Andrew Yang’s Campaign Is Inspiring Supporters To Give Away Their Own Money To Others

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Presidential hopeful Andrew Yang is running on a platform of a universal basic income (UBI) of $1,000 per month for every United States citizen over the age of 18. He is already piloting this UBI — which he has branded the “Freedom Dividend” — with a couple in Iowa and New Hampshire. He will be testing it on another American that wins his Twitter contest when it ends July 4, as The Inquisitr previously reported.

It appears Yang’s vision is rubbing off on his supporters. Also known as the Yang Gang, they have taken to Twitter to give away their own money and commit acts of generosity to others. One user named Noah has been giving out “mini UBI’s” of $50 via PayPal, which inspired another — fittingly named Andrew Yang’s Hologram — to do the same. Others, like Tuan Phan, are showing similar support in their own unique way — Phan claims to have approached a couple in Taco Bell and taken care of their bill with one condition: they Google Andrew Yang.

The unique activism inspired by Yang’s campaign can be seen across Twitter. Many people post photos of their generous tips — sometimes $20.20 for the 2020 presidential election — along with notes encouraging people to look up Yang. Many of these notes are marked with the Yang campaign’s signature hashtags: “#HumanityFirst,” “#Yang2020,” and “#FreedomDividend.”

While the money donated by Yang and his supporters is coming out of their own pockets, Yang’s plan for presidency hopes to pay for U.S. citizens in another way.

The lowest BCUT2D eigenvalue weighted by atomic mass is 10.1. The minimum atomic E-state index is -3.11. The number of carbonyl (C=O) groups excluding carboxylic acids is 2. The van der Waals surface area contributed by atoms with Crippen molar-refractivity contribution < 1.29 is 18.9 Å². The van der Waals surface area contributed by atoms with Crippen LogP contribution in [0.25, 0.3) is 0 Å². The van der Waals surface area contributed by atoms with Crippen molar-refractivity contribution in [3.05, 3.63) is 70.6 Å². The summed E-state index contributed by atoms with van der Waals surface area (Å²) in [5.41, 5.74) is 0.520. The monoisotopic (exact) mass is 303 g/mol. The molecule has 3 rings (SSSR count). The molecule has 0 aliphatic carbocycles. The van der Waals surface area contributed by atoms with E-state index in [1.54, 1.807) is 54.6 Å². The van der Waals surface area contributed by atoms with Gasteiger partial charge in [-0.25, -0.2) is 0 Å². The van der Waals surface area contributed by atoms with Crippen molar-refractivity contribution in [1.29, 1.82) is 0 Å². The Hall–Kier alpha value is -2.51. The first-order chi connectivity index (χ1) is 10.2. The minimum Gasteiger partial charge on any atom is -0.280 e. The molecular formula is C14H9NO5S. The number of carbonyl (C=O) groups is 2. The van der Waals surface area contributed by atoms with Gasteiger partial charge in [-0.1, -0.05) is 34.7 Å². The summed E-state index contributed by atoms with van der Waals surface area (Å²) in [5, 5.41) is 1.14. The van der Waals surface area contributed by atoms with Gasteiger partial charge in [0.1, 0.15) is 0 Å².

When speaking to George Stephanopoulos on ABC News’ This Week, Yang suggested a value-added tax (VAT) “that would fall on the Amazons of the world, and because our economy is now so vast at $20 trillion, up $5 trillion in the last 12 years, a value-added tax at even half the European level would generate over $800 billion in new revenue.”

Some critics of UBI point to Yang’s plan as a free handout. Brian Kilmeade’s reaction to Yang’s UBI during a Fox & Friends appearance is a perfect example of this reaction. But Big Think reports that in his book The War on Normal People, Yang goes deeper into his reasoning and why he went with the name “Freedom Dividend.”

“It’s analogous to a company giving dividends or money to its shareholders. No one regards that as a waste of money, because the shareholders theoretically are the owners of the company. Are we not, as the citizens of the United States, the owners of this country?”